Record of Annual WSJ JIT/Lean Blunders

The WSJ has a long track record of not understanding Lean, as I’ve written about many times on my blog. There’s a major flare up at least once a year:





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Mark Graban's passion is creating a better, safer, more cost effective healthcare system for patients and better workplaces for all. Mark is a consultant, author, and speaker in the "Lean healthcare" methodology. He is author of the Shingo Award-winning books Lean Hospitals and Healthcare Kaizen, as well as The Executive Guide to Healthcare Kaizen. His most recent project is an book titled Practicing Lean that benefits the Louise H. Batz Patient Safety Foundation, where Mark is a board member. Mark is also the VP of Improvement & Innovation Services for the technology company KaiNexus.

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  1. Mark Graban

    The most recent 2011 WSJ bad piece on Lean/JIT:

    This article is full is mis-perceptions about Lean that the business world (and the WSJ) are still trying to recover from. Back in the 1980’s, most thought that Lean was just about just-in-time materials, supply chain, inventory, and production scheduling practices – people missed the broader management system of Lean and Toyota. This broader management system is really a total business system (see or the book The Toyota Way for more modern definitions of “lean.”)

    Another comment is correct that JIT was designed for local deliveries and supply chains within Japan, a small country where warehouse space was at a premium in factories. Toyota has more inventory in its supply chain when bringing parts from Japan to North America then they would for a supplier in their San Antonio plant and local business park. If companies are bringing parts across the ocean on a boat from China, you can’t do JIT. But you can still be a “lean thinking” company. It’s not all about zero inventory.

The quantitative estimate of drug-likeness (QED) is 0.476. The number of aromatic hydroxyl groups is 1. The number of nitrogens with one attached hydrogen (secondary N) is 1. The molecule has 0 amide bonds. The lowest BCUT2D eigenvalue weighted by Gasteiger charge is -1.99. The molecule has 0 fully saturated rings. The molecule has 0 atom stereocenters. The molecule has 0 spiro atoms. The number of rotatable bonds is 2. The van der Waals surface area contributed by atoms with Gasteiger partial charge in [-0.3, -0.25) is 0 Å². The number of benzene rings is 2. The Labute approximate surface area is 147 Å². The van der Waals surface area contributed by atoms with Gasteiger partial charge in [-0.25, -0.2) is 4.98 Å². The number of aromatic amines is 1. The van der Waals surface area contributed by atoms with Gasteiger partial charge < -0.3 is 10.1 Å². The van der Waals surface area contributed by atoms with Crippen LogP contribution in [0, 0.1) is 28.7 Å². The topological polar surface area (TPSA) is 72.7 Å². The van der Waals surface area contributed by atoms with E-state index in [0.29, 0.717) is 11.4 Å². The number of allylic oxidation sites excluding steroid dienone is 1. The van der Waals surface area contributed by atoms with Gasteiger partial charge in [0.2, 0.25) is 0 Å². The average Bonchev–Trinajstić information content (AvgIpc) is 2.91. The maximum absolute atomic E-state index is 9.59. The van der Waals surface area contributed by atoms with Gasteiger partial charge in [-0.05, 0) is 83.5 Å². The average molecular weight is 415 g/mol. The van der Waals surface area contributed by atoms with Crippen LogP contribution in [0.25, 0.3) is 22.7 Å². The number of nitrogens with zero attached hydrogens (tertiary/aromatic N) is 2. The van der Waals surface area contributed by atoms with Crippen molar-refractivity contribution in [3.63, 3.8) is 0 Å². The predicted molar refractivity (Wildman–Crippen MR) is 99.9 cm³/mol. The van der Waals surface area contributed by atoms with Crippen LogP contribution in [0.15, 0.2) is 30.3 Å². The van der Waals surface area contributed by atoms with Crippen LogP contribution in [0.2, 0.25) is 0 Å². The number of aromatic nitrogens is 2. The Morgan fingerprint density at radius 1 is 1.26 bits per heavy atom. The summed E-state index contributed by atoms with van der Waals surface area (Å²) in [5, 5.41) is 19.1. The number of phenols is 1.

Lean and JIT has never meant to be a substitute for thinking.

    If you have long supply chains, highly variable demand, or lots of risk in your supply chain, why would you assume JIT or Lean are possible? We are still recovering from an unfortunately titled book “Zero Inventories” from the 1980s. Executives apparently didn’t read that the title.

    Lean is about continuous improvement and total business effectiveness. It never was all about low inventory.

    These companies and this article miss the point. We can’t say “shame on Lean” but rather “shame on the companies that misapplied it” unless they companies learn and change their practices going forward. That’s a learning organization and that’s what Lean is really all about.

    One other thought – people say JIT is liable to disruptions. What if Japanese companies had huge factories pull of parts sitting there? The parts might have been damaged in the earthquake and tsunami. No production system can protect you from huge catastrophes. Truly lean supply chains are more flexible and allow companies to respond faster after disasters (such as Toyota’s quick recover from previous supplier plant fires and earthquake damage in past years).

    Here’a a consolidated record on how the WSJ usually gets it wrong on Lean/JIT;

  2. Lean in Hospitals: Which Tool or Which Need? — Lean Blog

    […] right part, in the right quantity, at the right time, to the right operation, customer, or process. JIT often gets confused with “low inventory,” especially in the WSJ. Actually, these two pillars are linked together, especially so in healthcare, as providing […]

  3. Kaizen on the Boeing 737 Line — Lean Blog

    […] WSJ recognizing that Lean isn’t just about “just in time” and low inventory (see their record of mistakes). Boeing started emphasizing employee-generated ideas in Renton in the late 1990s, when the 737 […]

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